The Silver to Gold Ratio, as Undervalued as at Anytime in History
Despite unprecedented market rigging, precious metal holders are clearly back in the driver’s seat, and currency markets are again in a state of crisis, led by Brazil. Interest rates continue to drop, despite the relative market calm.
Both gold and silver have been undervalued in recent years; recently, silver’s relative underperformance has been dramatic. This, at a time when the global economy has plunged, with countless currencies following suit, and ‘Trump-flation’ trade igniting a base-metal bubble that silver did not participate in.
Meanwhile, both political and geopolitical risks have increased, and both gold and silver passed peak production levels in 2015, with no possibility of a material rebound for the foreseeable future. This, as aboveground, available-for-sale inventories have dwindled.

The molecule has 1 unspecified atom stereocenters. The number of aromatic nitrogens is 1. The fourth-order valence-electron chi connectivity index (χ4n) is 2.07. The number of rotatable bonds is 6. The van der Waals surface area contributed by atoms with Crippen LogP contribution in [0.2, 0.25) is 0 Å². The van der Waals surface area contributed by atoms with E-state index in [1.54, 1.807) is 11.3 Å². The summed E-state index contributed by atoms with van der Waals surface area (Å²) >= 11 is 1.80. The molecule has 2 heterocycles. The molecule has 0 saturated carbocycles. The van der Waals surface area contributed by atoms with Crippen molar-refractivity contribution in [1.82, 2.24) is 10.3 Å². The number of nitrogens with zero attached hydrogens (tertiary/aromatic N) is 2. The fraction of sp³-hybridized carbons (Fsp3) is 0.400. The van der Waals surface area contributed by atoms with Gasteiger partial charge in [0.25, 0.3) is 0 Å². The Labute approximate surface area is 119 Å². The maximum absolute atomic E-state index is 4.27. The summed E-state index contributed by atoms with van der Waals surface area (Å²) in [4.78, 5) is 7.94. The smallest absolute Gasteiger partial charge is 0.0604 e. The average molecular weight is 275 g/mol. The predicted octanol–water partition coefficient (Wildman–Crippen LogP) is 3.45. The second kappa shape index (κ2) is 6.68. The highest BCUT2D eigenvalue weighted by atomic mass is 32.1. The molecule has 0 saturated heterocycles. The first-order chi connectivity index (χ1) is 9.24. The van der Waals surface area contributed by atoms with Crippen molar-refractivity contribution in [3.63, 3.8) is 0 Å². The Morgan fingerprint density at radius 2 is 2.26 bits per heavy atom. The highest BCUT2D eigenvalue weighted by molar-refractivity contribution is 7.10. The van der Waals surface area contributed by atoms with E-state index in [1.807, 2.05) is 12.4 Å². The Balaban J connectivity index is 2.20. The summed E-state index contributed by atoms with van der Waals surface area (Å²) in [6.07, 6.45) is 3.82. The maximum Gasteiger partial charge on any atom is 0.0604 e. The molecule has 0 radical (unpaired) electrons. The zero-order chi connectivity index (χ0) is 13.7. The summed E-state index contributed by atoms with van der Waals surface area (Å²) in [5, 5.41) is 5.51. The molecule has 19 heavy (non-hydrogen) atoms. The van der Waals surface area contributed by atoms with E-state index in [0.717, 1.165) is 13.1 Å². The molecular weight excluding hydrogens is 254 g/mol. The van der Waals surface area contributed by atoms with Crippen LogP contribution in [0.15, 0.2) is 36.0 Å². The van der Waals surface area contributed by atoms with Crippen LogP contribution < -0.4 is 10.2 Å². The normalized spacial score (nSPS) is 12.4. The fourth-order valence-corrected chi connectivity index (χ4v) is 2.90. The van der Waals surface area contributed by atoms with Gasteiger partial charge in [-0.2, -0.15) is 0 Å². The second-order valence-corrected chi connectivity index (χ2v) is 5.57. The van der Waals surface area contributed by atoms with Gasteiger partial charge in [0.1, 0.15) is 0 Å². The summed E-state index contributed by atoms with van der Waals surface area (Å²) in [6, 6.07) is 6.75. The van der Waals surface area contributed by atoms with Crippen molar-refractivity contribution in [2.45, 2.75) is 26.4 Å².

In other words, not only is silver’s supply/demand balance more bullish than at any time in the post-War era, but the monetary reasons to own silver have never been more urgent.
The gold:silver ratio traded much closer to its historical average of 15:1 before the COMEX worked its magic on the canary in the silver mine. This was based on the historic gold:silver production rate, which has plunged from 15:1 to around 9:1. Over the past two decades, the only times the gold:silver ratio has traded in the 75-80 range were the peak of the dot-com economy in the late 1990s, the aftermath of the post 9/11 paper precious metals crash, the paper raids at the onset of the 2008 financial crisis, and now.
The odds of the gold:silver ratio materially declining in the coming years is as high as at any time in recent memory, yielding a significant, potentially historic silver investment opportunity, given the aforementioned political, economic, mining industry, and monetary fundamentals.